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Showing 41,501 through 41,525 of 71,578 results

The Book of Kells

by R. A. MacAvoy

A professor of Irish history and an unemployed Canadian artist are pulled back through time by the spirals of a Celtic cross to tenth-century Ireland, where the survivors of a Viking raid are yearning for vengeance.

Colorful Leaves

by Maria Flemming

A book on what happens to leaves, the different types, and a leaf shapes

A Big Fat Enormous Lie

by Marjorie Weinman Sharmat

A story of a boy who lies and how it follows him and his decision to tell the truth.

Dora Saves Crystal Kingdom

by Molly Reisner

Dora the Explorer helps a brave young girl named Allie save the beautiful Crystal Kingdom from a greedy king who hid all the magical crystals.

Study Guide to Accompany Java Concepts: Advanced Placement Computer Science (5th Edition)

by Cay S. Horstmann Frances P. Trees

This Study Guide is designed to assist high school students preparing for the AP Computer Science Examination. It is organized and designed to accompany Java Concepts for AP Computer Science, 5th ed., by Cay Horstmann and published by John Wiley & Sons, Inc. The Guide may also be used with Big Java, 3rd ed., also by Cay Horstmann.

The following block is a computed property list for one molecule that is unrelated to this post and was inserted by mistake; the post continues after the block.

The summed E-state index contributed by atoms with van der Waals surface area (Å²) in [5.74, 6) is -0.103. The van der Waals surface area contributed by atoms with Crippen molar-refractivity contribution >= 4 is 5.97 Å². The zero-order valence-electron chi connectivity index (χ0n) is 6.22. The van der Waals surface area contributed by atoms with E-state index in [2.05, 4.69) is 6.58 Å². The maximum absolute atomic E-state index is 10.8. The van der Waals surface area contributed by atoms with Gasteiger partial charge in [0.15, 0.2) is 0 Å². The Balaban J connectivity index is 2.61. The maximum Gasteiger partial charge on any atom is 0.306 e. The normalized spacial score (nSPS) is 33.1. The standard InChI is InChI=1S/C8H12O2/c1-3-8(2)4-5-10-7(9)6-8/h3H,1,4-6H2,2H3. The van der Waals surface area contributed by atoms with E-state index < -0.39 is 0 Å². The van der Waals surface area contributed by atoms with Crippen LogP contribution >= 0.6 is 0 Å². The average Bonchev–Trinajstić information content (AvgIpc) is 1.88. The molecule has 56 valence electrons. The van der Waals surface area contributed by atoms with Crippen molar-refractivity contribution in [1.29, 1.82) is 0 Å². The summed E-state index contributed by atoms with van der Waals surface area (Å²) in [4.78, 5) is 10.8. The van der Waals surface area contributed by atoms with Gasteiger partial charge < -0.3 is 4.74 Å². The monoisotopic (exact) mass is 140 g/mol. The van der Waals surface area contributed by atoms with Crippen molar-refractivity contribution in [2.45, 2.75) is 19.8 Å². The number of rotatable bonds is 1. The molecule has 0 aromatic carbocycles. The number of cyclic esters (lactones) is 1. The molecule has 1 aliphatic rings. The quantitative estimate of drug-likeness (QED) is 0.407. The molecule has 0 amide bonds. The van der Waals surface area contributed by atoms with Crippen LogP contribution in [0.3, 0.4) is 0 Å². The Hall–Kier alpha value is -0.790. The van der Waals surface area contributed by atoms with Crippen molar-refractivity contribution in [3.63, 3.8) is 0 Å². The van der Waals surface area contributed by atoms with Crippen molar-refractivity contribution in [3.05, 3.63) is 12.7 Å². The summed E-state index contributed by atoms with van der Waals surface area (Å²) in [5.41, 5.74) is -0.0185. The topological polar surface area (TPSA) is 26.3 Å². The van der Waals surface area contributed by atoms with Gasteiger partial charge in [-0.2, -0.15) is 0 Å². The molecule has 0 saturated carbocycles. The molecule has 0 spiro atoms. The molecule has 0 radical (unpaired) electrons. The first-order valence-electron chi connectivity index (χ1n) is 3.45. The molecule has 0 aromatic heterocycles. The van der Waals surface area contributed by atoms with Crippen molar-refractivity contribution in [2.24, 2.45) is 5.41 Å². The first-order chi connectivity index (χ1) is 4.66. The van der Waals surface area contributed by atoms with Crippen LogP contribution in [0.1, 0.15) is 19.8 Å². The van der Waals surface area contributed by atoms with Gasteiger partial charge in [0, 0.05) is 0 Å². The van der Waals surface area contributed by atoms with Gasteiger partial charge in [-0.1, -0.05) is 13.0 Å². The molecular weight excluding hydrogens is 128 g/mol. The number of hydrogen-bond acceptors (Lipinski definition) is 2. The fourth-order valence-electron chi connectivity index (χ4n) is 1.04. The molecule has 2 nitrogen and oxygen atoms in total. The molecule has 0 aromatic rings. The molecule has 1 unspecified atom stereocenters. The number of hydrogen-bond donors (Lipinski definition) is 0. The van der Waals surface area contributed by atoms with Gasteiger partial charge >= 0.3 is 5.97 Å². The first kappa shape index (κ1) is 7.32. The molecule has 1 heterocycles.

Foundations of Low Vision: Clinical and Functional Perspectives (2nd Edition)

by Jane N. Erin Anne Corn

The editors and contributors of this book provide an examination of the clinical and functional perspectives of low vision. New to the second edition are revisions in all areas, state-of-the-art technology, a reorganization to examine in more depth the needs of individuals in different age ranges, new charts, certification requirements for low vision therapists, and information on pathology, early development, and discussion of the relationship between the vision and the brain.

New Shoes

by Noel Streatfeild

No one in the Reverend Bell's family wants to leave the beloved old parish behind and move to Crestal New Town, where people haven't had the chance to become friends. The family must work together to engage their new community and bring everyone together.

Assistive Technology for Visually Impaired and Blind People

by Marion A. Hersh Michael A. Johnson